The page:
Nick Boles MP column: Grantham should be proud of its great schools...but some are failing youngsters
A growing economy – one that creates jobs and gives everyone the opportunity to build financial security for themselves and their families – has its roots in the education people receive when they are young.
So David Cameron’s long-term plan for the British economy starts in its schools.
In this bit of Lincolnshire, I encouraged all our secondary schools to become academies and this has brought huge benefit to thousands of young people.
Since 2010, Grantham has seen the creation of a superb new school, Priory Ruskin, in an amazing new set of buildings for which the government provided over £13 million.
We have also seen major investment in new facilities at the King’s School and Kesteven and Grantham Girls’ School.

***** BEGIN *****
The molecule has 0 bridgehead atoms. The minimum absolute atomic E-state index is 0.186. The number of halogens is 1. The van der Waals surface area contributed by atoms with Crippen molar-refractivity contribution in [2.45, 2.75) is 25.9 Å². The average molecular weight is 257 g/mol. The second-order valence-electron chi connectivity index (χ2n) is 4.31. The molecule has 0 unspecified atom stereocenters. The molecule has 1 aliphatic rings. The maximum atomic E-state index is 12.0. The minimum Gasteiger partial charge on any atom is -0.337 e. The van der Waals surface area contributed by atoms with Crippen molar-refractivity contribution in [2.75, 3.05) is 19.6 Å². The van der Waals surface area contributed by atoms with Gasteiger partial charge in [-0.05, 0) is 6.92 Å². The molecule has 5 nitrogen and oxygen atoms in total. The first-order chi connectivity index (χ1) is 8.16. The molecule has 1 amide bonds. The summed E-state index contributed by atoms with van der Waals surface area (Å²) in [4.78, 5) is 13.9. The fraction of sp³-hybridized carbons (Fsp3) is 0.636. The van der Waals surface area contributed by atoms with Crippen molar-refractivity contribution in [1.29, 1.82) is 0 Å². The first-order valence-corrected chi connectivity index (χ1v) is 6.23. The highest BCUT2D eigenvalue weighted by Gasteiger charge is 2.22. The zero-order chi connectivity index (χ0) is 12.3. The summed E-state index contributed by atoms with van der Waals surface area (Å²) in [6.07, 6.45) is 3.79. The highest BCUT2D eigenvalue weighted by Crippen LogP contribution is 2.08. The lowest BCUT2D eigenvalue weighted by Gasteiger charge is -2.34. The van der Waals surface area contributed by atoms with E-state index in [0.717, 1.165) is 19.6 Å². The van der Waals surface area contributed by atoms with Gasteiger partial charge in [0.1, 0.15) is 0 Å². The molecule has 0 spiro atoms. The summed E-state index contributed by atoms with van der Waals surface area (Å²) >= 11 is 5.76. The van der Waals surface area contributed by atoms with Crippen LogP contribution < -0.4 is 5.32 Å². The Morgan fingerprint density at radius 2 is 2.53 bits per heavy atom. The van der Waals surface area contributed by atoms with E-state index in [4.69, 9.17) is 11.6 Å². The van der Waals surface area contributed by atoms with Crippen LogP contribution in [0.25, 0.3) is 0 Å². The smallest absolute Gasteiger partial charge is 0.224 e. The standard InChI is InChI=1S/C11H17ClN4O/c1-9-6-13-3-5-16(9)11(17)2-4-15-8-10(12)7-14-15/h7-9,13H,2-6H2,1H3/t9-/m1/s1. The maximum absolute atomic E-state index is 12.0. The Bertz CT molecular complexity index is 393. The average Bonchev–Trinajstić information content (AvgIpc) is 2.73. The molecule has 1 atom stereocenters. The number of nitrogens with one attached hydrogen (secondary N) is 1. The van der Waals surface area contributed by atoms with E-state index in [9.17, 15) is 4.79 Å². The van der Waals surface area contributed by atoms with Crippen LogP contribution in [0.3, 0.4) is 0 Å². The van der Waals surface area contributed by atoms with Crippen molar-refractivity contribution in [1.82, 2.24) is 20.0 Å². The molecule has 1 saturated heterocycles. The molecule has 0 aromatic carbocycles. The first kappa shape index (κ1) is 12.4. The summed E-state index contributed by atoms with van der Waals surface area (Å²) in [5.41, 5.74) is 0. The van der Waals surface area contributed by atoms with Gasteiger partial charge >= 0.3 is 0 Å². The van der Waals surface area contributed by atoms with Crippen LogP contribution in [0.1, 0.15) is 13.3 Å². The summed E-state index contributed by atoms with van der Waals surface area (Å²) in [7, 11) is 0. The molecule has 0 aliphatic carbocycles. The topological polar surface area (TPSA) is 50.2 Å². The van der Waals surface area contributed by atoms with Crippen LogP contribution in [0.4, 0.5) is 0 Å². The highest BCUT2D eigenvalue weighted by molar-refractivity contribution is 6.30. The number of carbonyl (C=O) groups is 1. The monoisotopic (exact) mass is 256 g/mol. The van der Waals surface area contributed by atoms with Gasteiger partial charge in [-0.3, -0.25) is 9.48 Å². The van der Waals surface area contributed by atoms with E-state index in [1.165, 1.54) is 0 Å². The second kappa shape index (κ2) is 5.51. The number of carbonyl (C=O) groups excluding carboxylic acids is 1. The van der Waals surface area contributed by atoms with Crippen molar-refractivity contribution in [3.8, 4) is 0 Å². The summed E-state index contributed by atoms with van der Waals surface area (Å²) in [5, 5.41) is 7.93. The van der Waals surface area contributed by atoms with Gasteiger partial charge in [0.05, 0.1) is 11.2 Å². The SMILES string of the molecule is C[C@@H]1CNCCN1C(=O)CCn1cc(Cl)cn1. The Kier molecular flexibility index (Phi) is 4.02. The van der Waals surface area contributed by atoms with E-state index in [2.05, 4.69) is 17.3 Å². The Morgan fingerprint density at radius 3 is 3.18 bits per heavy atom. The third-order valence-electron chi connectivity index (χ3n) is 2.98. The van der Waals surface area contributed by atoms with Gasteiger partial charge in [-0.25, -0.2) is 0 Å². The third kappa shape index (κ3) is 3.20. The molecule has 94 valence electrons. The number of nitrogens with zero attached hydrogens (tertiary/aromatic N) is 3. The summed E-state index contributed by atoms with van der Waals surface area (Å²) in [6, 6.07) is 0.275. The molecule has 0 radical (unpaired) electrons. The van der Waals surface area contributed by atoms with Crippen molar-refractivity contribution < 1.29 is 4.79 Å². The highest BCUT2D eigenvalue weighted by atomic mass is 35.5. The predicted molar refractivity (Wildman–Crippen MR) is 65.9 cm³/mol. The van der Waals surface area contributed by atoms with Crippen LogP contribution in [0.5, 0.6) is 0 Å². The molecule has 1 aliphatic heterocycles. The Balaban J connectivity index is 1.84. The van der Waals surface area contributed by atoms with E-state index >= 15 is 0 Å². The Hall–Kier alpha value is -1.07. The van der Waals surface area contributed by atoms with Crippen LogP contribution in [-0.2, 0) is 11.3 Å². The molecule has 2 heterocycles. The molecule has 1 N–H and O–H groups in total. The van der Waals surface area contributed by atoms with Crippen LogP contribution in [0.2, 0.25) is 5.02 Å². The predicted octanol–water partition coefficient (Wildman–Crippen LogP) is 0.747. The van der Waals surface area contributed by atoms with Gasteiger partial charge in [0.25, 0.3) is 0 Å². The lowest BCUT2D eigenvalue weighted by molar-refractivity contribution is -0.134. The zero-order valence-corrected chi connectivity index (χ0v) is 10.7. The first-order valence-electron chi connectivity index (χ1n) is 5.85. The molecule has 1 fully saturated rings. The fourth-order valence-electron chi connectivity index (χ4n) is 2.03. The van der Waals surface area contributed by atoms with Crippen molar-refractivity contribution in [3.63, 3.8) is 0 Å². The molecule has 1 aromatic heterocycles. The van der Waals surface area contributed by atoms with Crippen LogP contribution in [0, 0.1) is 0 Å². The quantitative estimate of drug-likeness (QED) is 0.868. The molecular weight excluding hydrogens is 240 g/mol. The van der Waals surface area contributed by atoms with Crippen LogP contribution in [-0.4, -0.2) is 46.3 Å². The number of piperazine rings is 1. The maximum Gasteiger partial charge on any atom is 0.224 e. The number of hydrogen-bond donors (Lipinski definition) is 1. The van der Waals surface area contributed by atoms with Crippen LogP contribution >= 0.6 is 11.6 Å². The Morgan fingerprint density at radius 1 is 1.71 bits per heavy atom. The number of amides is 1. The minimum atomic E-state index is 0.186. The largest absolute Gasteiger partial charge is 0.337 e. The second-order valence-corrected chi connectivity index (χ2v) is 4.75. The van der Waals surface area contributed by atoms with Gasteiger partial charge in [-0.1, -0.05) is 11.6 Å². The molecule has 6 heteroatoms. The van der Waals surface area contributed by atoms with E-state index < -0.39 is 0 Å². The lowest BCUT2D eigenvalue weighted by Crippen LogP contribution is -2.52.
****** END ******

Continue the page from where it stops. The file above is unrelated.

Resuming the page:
These investments, and the leadership and direction provided by these schools’ headteachers, have produced a significant improvement in their results and an expansion in their intakes, meaning that more young people can now benefit from places at these schools.
In Corby Glen, the Charles Read Academy started off on the wrong foot as part of the West Grantham federation. I was very pleased to play a part in stopping the threatened closure of this much-loved rural school and in persuading the government to transfer it to the David Ross Educational Trust, one of the best academy chains in the country.
We can all be proud of the progress that schools in the Grantham area have made since 2010. But there are still too many which are failing to give young people a good start in life.
In particular, there are too many primary schools drifting along without strong leadership or a clear plan to improve.
A Conservative government will hold the leadership of these schools to account for their performance, and will arrange for schools that cannot show how they are going to raise their game to be taken over by successful academy chains like Priory and David Ross.
Grantham already has some great schools and many talented teachers; there is no reason why all schools in the area shouldn’t be good or outstanding.
We should settle for nothing less.